Why Does My Child Get Hyper After Eating?

The expectation that children bounce off the walls after eating sugar is not an uncommon. However, it’s actually based on a myth. Sugar alone does not cause hyperactivity. Nonetheless, after every meal, my toddlers wind up and shoot off into an at least half-hour hyper-fest, whether that meal includes sugar or not, making the first question that needs addressed: Why would eating cause my child to become hyper? The answer to said question should offer insight into how to reduce hyperactivity in children after eating.hyper after eating

Why do kids get hyper after eating?

Sugar itself may not make kids hyper, but blood sugar changes can affect energy levels. For example, if your toddler eats simple carbohydrates, which are found in foods such as fruit, white rice, and yes, candy, he or she will get a fast blood sugar boost which will in turn increase energy levels temporarily before allowing them to crash. Any food that contains carbohydrates can have this effect, though complex carbohydrates, such as those found in vegetables and whole grains, generally have a less hyper-inducing effect. Nearly all the meals you’re serving likely contain carbs. This may make it seem as if the eating is causing your child to become hyper, but really it’s the carbohydrates energizing your child’s body.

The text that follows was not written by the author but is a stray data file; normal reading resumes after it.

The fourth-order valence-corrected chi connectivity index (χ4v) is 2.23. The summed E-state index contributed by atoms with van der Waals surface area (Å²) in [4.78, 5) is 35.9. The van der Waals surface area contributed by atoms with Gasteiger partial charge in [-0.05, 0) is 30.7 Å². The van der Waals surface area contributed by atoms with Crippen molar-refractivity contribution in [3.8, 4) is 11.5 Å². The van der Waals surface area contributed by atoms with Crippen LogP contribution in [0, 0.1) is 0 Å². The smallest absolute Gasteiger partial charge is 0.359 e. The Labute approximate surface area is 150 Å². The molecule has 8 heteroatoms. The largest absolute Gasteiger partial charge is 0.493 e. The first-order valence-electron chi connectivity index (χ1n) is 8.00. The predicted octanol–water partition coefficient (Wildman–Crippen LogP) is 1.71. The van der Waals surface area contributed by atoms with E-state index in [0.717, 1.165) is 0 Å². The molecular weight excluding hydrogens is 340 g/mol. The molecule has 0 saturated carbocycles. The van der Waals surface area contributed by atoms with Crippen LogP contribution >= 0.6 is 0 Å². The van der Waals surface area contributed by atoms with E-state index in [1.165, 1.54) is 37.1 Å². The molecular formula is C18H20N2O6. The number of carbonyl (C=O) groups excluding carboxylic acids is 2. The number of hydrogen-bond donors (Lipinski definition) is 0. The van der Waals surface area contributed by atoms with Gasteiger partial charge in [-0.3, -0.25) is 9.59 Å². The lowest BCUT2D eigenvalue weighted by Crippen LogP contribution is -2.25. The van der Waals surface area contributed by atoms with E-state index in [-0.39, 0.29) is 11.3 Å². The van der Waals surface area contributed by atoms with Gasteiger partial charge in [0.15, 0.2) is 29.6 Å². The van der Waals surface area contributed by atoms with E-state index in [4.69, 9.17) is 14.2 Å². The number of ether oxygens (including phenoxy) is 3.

In addition, additives like food preservatives and food dyes may also cause hyperactivity in children. Several well-regarded studies have found this to be true, though it should be noted other studies have shown it to be false.

OK, then what can you do to reduce hyperactivity after meals?

Unfortunately, there isn’t that much you can do beyond offering well-balanced meals in regards to carbs. To balance carbs, you need to have ample protein in your meals. For instance, feeding your toddler toast with jam for breakfast should result in a fairly hyper reaction, while the same meal with some bacon or sausage added should result in a less-extreme energy spike.

You may also try reducing food additives and dyes in your child’s diet. Such things are found in unexpected places. Most boxed mac ‘n cheese, for example, contains both.

If you notice extreme highs followed by equally extreme lows, as well as other signs of blood-sugar imbalance, such as irritability, sluggishness, or depression in the morning or after long periods without food, your child may actually have a blood sugar issue. You should seek out a pediatrician for advice.

Does your child get hyper after eating?

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